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New Security Guidelines Released for PCI DSS and PA-DSS

The Payment Card Industry Security Standards Council (PCI SSC) recently released updates and new guidelines for strengthening retailer data security and protecting customer payment data.

Upgrading Payment Application Security

On June 1, the PCI SSC published version 3.1 of their Payment Application Data Security Standard (PA-DSS) document to address vulnerabilities found in the Secure Sockets Layer (SSL) encryption protocol, advising organizations to upgrade to a secure version of Transport Layer Security (TLS).

This refers to upgrading payment apps and systems to a minimum of TLS 1.1 in order to protect against POODLE and BEAST browser attacks. Reported in 2014, the POODLE attack exploits a vulnerability found in the way data blocks are encrypted under a specific type of encryption algorithm within the SSL protocol. The POODLE attack forces the use of SSL 3.0, then decrypts select content within the SSL session, according to an alert from

This attack affects most current browsers and websites, as well as any software that references a vulnerable SSL/TLS library. That means an attacker can gain access to sensitive data passed within the encrypted web session, like passwords or other authentication tokens which they can use to log into user and administrative accounts and steal data and/or wreak havoc.

Developed in 2011, the BEAST attack tool targets TLS 1.0/SSL 3.0, permitting them to inject client-side code into a victim’s browser and decrypt the HTTPS cookie, allowing the attacker to hijack a victim’s site session. This is particularly problematic for sensitive sites, such as online banking and e-commerce websites.

As a result, the PA-DSS 3.1 now updates requirements to remove SSL and early TLS1 as examples of strong cryptography. Other changes from version 3.0 to 3.1 include clarifications, such as passwords must be changed at least once every 90 days, and inactive user accounts must also be removed/disabled within 90 days. Check out a full list of the revisions (PDF).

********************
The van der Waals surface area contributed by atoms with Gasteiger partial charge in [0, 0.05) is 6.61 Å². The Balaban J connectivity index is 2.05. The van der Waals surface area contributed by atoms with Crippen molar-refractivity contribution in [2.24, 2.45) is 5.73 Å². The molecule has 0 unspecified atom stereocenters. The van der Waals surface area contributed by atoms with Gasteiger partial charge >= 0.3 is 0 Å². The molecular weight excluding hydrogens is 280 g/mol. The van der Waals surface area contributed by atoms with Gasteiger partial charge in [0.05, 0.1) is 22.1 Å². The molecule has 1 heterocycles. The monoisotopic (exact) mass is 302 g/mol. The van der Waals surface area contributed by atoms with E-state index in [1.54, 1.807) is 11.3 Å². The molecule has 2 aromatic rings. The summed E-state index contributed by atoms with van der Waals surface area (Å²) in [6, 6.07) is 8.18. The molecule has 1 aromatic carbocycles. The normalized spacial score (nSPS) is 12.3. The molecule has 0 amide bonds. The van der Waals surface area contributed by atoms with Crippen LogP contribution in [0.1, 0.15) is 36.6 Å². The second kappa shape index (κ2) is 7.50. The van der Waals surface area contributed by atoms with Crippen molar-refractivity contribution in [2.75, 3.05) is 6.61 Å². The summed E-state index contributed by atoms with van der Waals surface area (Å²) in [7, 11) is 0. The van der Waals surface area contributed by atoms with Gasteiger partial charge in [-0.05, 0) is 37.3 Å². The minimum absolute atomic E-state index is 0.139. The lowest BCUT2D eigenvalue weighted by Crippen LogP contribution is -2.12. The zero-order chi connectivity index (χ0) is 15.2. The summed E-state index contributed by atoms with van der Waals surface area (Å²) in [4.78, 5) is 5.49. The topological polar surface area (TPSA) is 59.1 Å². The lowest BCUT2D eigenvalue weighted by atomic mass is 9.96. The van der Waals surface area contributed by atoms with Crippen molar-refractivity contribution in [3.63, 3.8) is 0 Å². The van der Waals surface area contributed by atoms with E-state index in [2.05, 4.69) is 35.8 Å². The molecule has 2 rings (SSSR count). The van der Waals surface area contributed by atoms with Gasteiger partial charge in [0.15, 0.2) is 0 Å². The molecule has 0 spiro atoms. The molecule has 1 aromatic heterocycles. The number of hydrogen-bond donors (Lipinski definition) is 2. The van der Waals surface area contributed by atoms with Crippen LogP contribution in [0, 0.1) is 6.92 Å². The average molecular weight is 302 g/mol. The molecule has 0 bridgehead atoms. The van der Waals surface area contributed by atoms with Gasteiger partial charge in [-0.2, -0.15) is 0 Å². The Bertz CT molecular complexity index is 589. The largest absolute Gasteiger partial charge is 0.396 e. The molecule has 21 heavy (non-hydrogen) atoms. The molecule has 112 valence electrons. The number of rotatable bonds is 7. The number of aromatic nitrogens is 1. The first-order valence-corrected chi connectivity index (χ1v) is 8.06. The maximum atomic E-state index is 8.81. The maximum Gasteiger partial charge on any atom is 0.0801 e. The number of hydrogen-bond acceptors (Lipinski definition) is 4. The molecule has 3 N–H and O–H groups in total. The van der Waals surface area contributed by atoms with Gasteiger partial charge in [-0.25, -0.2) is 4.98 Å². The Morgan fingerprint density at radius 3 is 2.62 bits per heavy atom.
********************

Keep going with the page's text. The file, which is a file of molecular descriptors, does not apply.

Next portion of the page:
Integrating Security Into Business As Usual

On June 5, the PCI SSC released a new document, PCI DSS Designated Entities Supplemental Validation (DESV), designed to help organizations make security part of their everyday business practice, intended to ensure PCI DSS controls are continuously monitored and applied.

The document applies to entities designated by a payment brand or acquirer as needing additional validation of PCI DSS requirements, such as those that store, process or transmit large volumes of cardholder data or those that have already gone through major or repeated breaches of cardholder data.

The guidelines include requirements around PCI DSS compliance program administration, such as:

  • Ensuring accountability for maintaining PCI DSS compliance
  • Defining a PCI DSS charter program
  • Providing updates to executive management and board of directors on PCI DSS issues
  • Defining a program and assigning roles to maintain and monitor PCI DSS compliance daily, weekly, monthly, quarterly or annually
  • Identifying changing PCI DSS scope, including all in-scope networks, system components, third-party entities that have access, etc.
  • Develop a process to identify and respond to failed critical security controls
  • Review user accounts and access privileges every six months as job functions and employment changes
  • Implementing a methodology to identify attack patterns via logs for tracking, alerting and analysis

The new security guidelines coincide with a recent report from Trustwave that found that weak remote security and passwords contribute to 94 percent of point-of-sale (PoS) breaches. To combat risks, organizations should use proper access controls, unique passwords and two-factor authentication where possible, according to Trustwave’s Threat Intelligence Manager Karl Sigler, as quoted by

A lot of technical staff don’t work in the office, meaning they use remote access software in order to help with technical problems or patch releases - but that can be problematic if they’re targeted by attackers looking to steal passwords and get remote unauthorized access.

Two-factor authentication prevents remote attackers seeking account access - with a mobile authentication solution, attackers can’t log into applications remotely by using just a password. A second login requires verification by a physical mobile device, owned by the user. That means your payment card data stays safe, customers are happy, and no one gets breached.

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  • Business and compliance drivers for strengthening authentication security
  • How outdated security solutions can no longer effectively protect retailers and consumers alike
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